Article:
Chickenpox, also known as Varicella, is a highly contagious viral infection caused by the Varicella-Zoster virus (VZV). It is mostly seen in children but can also affect adults who have not previously had the disease or been vaccinated against it. The disease typically presents with a characteristic white-yellowish rash of itchy, serum-filled blisters that can spread across the entire body. While chickenpox is generally a mild illness, it can sometimes lead to more serious complications, particularly in immunocompromised individuals or adults.

Chickenpox is primarily spread through direct contact with the discharge secreted from erupted blisters or respiratory secretions from infected individuals. The virus can also be transmitted through contact with objects contaminated with the virus, such as toys, clothing, doorknobs etc. Symptoms of chickenpox typically begin 10-21 days after exposure to the virus and can include fever, headache, fatigue, and loss of appetite, in addition to rash(es).

Complications of chickenpox can include bacterial infections of the skin or lungs, encephalitis (inflammation of the brain), pneumonia, or even death in extraordinary cases. Hence it is essential to take appropriate precautions to prevent the spread of chickenpox, particularly to vulnerable populations.

One of the most effective means to prevent chickenpox is through vaccination. The Varicella vaccine, which was first licensed in the United States in 1995, is a safe and resourceful way of protecting against the virus. The vaccine is recommended for infants ranging from twelve to fifteen months, with a second dose recommended between four and six years of age. Adults who have not previously been vaccinated or had chickenpox should also receive the vaccine.

The Varicella vaccine is made from a weakened, diluted form of the virus, which stimulates the body’s immune system to produce antibodies to offset VZV antigens. This allows the body to recognise and fight the virus if it is encountered in the future, preventing or lessening the severity of the illness.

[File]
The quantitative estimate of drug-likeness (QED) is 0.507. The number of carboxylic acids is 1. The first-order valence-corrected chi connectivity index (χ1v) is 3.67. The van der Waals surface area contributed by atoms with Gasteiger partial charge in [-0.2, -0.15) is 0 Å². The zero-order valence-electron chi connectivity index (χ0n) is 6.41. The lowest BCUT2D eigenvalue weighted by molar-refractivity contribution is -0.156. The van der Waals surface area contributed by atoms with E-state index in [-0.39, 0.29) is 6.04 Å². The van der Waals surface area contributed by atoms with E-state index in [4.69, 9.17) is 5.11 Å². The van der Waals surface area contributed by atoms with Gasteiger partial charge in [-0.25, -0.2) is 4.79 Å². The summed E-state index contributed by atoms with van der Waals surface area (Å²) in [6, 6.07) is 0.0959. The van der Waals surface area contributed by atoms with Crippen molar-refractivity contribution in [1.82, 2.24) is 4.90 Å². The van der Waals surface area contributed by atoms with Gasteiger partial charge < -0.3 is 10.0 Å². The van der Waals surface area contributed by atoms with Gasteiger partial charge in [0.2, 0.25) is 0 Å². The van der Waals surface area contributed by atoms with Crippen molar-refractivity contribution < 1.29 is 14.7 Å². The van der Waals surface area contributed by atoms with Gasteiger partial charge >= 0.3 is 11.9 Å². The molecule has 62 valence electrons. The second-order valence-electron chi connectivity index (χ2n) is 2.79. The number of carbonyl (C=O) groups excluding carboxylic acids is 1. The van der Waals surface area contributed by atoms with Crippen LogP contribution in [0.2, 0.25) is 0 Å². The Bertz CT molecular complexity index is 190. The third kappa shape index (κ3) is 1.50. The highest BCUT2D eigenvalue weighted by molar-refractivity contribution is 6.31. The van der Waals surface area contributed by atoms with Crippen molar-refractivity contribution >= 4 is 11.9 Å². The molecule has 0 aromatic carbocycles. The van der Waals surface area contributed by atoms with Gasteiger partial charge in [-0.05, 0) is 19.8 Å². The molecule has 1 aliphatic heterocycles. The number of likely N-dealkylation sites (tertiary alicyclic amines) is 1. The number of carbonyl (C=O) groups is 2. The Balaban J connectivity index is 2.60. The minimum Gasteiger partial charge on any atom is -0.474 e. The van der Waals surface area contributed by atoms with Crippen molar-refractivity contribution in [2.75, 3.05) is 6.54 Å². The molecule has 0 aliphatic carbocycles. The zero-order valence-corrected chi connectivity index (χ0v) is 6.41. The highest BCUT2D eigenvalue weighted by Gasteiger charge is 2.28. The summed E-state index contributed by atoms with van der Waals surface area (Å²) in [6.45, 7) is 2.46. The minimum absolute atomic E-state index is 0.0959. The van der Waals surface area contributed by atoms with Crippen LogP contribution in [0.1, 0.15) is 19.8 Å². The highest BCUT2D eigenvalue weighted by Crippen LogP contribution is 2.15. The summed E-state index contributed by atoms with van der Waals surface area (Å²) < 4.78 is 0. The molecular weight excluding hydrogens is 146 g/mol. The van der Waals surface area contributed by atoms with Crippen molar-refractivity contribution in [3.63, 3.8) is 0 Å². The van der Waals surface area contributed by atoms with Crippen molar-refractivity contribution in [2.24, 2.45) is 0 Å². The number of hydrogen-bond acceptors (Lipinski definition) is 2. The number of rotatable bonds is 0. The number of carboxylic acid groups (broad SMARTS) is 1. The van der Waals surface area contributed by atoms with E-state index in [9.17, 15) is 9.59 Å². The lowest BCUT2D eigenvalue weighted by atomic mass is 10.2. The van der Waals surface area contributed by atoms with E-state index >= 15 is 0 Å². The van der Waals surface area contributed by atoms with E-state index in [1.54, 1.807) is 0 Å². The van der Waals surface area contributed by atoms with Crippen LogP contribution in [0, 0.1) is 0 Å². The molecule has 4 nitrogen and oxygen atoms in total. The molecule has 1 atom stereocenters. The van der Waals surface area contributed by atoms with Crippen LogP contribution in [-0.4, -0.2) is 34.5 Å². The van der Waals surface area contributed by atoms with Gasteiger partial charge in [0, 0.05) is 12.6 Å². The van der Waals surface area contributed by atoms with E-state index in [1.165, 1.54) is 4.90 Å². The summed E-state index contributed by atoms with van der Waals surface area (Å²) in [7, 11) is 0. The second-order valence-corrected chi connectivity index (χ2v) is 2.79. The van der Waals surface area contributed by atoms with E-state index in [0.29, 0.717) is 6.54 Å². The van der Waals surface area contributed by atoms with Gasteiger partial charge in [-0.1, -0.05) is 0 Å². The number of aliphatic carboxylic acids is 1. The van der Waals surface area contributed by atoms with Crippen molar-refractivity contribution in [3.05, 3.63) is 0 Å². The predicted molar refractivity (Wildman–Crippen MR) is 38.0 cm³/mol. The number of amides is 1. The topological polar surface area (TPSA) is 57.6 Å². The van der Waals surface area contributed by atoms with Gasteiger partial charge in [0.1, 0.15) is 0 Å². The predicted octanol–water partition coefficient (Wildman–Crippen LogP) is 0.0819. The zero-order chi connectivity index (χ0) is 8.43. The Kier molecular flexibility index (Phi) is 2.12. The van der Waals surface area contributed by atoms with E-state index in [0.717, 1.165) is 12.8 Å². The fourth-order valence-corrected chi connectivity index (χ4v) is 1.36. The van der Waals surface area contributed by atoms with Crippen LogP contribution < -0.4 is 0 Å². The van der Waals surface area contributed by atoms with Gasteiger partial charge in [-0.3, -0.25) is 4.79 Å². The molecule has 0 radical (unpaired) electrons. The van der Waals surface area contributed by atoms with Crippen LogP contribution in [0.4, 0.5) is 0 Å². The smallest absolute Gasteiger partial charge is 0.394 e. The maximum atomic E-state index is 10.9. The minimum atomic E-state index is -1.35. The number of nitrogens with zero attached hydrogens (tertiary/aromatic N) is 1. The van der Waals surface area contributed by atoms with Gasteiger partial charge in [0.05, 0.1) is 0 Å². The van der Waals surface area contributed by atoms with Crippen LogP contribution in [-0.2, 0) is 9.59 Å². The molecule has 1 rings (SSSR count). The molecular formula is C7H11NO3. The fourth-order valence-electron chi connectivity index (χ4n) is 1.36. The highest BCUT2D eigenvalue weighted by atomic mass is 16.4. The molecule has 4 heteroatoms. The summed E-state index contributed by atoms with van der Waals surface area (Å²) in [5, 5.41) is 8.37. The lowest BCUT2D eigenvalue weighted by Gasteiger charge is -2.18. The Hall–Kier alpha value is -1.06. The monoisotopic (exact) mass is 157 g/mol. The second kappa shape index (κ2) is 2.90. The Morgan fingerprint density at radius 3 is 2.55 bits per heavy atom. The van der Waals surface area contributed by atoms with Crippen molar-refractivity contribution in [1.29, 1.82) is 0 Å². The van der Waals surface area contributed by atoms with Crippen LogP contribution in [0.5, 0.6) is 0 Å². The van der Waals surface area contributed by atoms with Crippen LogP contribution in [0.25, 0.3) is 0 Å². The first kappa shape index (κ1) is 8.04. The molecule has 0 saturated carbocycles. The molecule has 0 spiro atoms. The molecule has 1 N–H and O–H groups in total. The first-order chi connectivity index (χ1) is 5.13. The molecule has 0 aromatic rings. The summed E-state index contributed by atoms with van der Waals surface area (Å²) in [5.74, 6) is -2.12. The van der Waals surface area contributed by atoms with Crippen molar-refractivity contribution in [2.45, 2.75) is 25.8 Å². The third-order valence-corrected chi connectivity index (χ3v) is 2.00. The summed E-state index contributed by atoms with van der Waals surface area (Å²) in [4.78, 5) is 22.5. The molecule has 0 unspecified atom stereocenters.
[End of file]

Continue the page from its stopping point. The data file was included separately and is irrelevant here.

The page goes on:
In addition to protecting against chickenpox, the varicella vaccine has also been shown to reduce the incidence of shingles, a painful and debilitating condition caused by the reactivation of the VZV virus later in life. This is because the vaccine boosts the immune system’s memory of the virus, which helps to prevent reactivation in oncoming years.

While some individuals may experience mild side effects from the varicella vaccine, such as soreness or redness at the injection site, these are generally mild and temporary. Serious adverse occurrences from the vaccine are extremely rare.

In a nutshell, chickenpox is a common and highly contagious viral illness that can lead to serious complications in certain populations. Vaccination is the most effective way to prevent the disease and reduce its spread. The Varicella vaccine is safe and highly effective and is recommended for all children and adults who have not previously been vaccinated or had the disease. By taking these steps to protect against chickenpox, we can help to ensure the health and well-being of ourselves and our communities.

Article Credits
Dr. Anoop Lal, Medical Director, CareMithra
Rohan Panicker, Creative Writer, CareMithra